A Travellerspoint blog

Cascades to Vancouver

View North America 2022 Train Trip on Bob Brink's travel map.

October 23, 2022

I needed to get up early to catch my 7:45 train, but certainly not at 3:30. I managed to get a little more sleep but finally gave up. I never sleep well before an early flight, and I guess this applies to early trains as well. My first four trains had all been in the afternoon or evening, so I had not yet tested that concept, and this will be the only test since my train from Vancouver was scheduled for 3:00 pm. I hope to have more opportunities in the future to test this.

Although I had the option of several departure times to Vancouver, my reservation was for the only train of the day. All the other departures were for buses. In fact, I was lucky to even have a train ticket since Amtrak had only reinstated its train to Vancouver in late September. In the past Amtrak had run three or four trains each day between Seattle and Vancouver, but those were cancelled at the start of the pandemic.

I have not discussed my planning for this trip, but since this was the day for my only international train, perhaps this is a good place to provide some details. Cross-border trains had been a big issue when I began my trip planning; I wanted my train travel to be a full circle, all by train, with no flights.

I had started my train trip planning by contacting an agency that specializes in train travel. I had a great chat with an agent who took all the details of my trip, especially my desire to not fly into the US, and after several minutes said it was best to get back to me with a quote. I never heard back from him. I then tried the Amtrak travel branch. Again, I had a great chat, gave all my details including the no flights to the US stipulation, and again he said he would contact me with a quote. I was ghosted a second time.

I finally decided to just do everything myself. I then discovered the issues that my two agents had encountered and perhaps convinced them that I was not worth the effort. I had read marvelous reviews about the Montreal to New York and Seattle to Vancouver trains but did not know that they were not in operation. Amtrak had to cancel the cross-border train at the start of the pandemic since travel between the US and Canada was restricted. Then when the border reopened, they did not have the equipment nor the staff to restart those trains. That explained why my agents could not get me everything that I wanted. It does not explain why they did not tell me.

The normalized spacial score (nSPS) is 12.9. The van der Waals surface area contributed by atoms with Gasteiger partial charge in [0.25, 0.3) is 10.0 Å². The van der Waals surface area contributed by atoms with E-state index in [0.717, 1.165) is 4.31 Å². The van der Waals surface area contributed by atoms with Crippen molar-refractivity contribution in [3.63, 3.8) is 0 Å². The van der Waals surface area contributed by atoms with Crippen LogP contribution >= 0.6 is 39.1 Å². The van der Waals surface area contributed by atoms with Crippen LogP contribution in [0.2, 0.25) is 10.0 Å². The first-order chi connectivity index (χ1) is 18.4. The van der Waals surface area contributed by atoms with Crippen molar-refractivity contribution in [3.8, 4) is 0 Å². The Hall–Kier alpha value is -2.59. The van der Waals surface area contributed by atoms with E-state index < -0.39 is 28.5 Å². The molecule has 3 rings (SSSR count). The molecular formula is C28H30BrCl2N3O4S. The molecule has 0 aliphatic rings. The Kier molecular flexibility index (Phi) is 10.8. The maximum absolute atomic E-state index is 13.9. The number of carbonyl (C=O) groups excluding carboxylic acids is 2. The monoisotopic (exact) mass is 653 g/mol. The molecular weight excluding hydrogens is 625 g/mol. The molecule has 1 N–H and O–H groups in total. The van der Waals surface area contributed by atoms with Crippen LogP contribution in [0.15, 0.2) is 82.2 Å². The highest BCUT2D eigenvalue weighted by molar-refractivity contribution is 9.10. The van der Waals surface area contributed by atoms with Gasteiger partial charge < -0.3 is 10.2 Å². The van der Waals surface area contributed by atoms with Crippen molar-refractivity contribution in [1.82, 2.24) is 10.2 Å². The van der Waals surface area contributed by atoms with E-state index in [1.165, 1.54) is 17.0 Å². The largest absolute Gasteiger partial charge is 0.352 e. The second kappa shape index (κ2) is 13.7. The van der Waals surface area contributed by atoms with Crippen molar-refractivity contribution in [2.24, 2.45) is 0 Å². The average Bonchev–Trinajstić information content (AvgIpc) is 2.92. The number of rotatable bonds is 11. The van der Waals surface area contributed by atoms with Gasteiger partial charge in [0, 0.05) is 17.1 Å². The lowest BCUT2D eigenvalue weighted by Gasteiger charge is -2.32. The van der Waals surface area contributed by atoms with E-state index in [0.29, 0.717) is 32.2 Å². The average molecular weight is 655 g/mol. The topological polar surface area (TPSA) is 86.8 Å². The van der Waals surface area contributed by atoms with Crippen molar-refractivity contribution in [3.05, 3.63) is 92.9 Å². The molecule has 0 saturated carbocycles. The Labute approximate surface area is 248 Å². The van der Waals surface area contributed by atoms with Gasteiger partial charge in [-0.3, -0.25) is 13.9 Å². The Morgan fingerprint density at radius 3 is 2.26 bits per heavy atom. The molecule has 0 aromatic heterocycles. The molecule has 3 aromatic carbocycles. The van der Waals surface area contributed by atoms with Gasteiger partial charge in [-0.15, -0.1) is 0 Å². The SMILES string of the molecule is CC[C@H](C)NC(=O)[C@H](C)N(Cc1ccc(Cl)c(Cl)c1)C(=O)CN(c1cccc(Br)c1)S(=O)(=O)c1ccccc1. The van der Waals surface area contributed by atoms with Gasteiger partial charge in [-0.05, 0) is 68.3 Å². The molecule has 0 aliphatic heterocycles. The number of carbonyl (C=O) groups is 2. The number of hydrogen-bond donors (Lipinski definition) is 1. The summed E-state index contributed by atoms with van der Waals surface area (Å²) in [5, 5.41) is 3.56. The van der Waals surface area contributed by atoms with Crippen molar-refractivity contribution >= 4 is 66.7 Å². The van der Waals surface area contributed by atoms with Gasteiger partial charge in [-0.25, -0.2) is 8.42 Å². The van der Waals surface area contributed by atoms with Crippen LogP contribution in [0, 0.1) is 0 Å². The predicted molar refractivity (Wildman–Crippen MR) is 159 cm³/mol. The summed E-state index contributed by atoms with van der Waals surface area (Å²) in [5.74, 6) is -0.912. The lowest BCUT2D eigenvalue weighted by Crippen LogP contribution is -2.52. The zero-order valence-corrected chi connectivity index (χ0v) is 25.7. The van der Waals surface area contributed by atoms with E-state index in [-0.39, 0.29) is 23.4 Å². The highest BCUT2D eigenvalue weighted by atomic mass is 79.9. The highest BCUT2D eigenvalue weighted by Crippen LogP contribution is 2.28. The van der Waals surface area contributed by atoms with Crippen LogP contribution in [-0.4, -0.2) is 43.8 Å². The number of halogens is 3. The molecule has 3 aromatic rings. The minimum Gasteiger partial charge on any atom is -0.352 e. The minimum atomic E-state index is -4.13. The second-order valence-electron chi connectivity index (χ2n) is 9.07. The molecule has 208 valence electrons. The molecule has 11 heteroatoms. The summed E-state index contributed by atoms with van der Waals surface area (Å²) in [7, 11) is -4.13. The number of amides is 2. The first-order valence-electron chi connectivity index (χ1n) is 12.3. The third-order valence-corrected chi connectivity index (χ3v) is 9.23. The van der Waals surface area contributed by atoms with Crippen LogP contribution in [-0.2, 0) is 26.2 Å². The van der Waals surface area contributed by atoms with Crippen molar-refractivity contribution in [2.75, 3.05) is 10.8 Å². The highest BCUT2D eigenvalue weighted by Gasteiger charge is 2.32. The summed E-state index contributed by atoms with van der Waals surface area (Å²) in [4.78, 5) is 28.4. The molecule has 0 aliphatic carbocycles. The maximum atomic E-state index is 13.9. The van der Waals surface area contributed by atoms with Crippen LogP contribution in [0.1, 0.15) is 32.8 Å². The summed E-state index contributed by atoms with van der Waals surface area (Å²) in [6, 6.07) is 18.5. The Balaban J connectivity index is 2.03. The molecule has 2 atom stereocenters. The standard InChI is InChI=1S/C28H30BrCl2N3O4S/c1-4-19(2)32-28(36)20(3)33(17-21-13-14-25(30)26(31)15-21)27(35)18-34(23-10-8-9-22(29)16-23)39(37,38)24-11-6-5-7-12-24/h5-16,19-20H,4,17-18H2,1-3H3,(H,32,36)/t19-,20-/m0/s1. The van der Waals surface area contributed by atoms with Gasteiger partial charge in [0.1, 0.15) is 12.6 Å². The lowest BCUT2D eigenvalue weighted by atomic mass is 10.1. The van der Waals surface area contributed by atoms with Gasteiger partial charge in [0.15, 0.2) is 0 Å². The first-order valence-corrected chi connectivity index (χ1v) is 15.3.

In addition to the cross-border train issues, I had quickly established some other things I had to work into my planning. The Ocean from Halifax only runs 3 times a week. I could not get my preferred sleeper roomette on the Canadian leaving from Toronto to Vancouver; they were only available going the other way, from Vancouver to Toronto. And the Canadian only runs twice a week, so 3 or 4 days in between departures. Lastly, the connection in Buffalo between the New York bound train from Toronto and the Chicago bound train from New York was several hours.

I guess this was too complicated for the guys at the travel agencies. I had to work in some compromises such as my flight to Chicago, skipping a stop in Utah, and assuming I would have to take the bus from Seattle.

I did all my reservations on the Amtrak and Via Rail websites. I booked the four main train rides right away and left the day trains (or bus), from Montreal and Seattle, for later. There are several trains each day from Montreal to Toronto and four buses each day from Seattle to Vancouver.

When word came that Amtrak was restarting the Vancouver train service, I began a daily check of train seats for October 23, but still no train would come up, only the buses. On September 6 the train finally appeared, and I tried to book it. But the system would not let me finish. After the shortcomings of the travel agents, I was similarly not impressed with Amtrak reservations. They had a phone number, but it was a computerized system that just sent me back into the on-line system. I sent through a request for help, but nothing came. I rebooted my computer and finished the booking. Amtrak tech support replied on October 2 with a “sorry to be taking longer than expected” email. That “longer” was almost a month.

Back to my travels, I needed to pack, including the things that I had washed and were not quite dry. I finished my room coffee and headed out. It was a quick walk to the station, much faster than my round about trip when I got here. It was still dark and damp but at least it was not raining. I was joined by a couple who left the hotel at the same time and were obviously headed to the station as well.

My ticket specified that I was taking the Amtrak Cascades train, but unlike my previous two named Amtrak trains, this one was for a route that includes several trains and buses and goes from Eugene, Oregon to Vancouver, B.C. But no train goes the entire route. This particular train only goes between Seattle and Vancouver.

The King Street Station serves three different Amtrak routes, the Coast Starlight that brought me from Emeryville two days before, this one I was leaving on, and the Empire Builder which goes to Chicago. The station was opened in 1906 and served the Great Northern Railway and Northern Pacific Railways. Over the years, the station had suffered from lack of use and funds. There had been poor attempts at modernization. Fortunately, the station was restored about ten years ago at which time many of its features were uncovered, including the beautiful ceiling.


There were two lines, one for business class and another for coach. They were checking passports. Business class passengers could go right to desk. The rest of us had to wait. It took us about five minutes longer.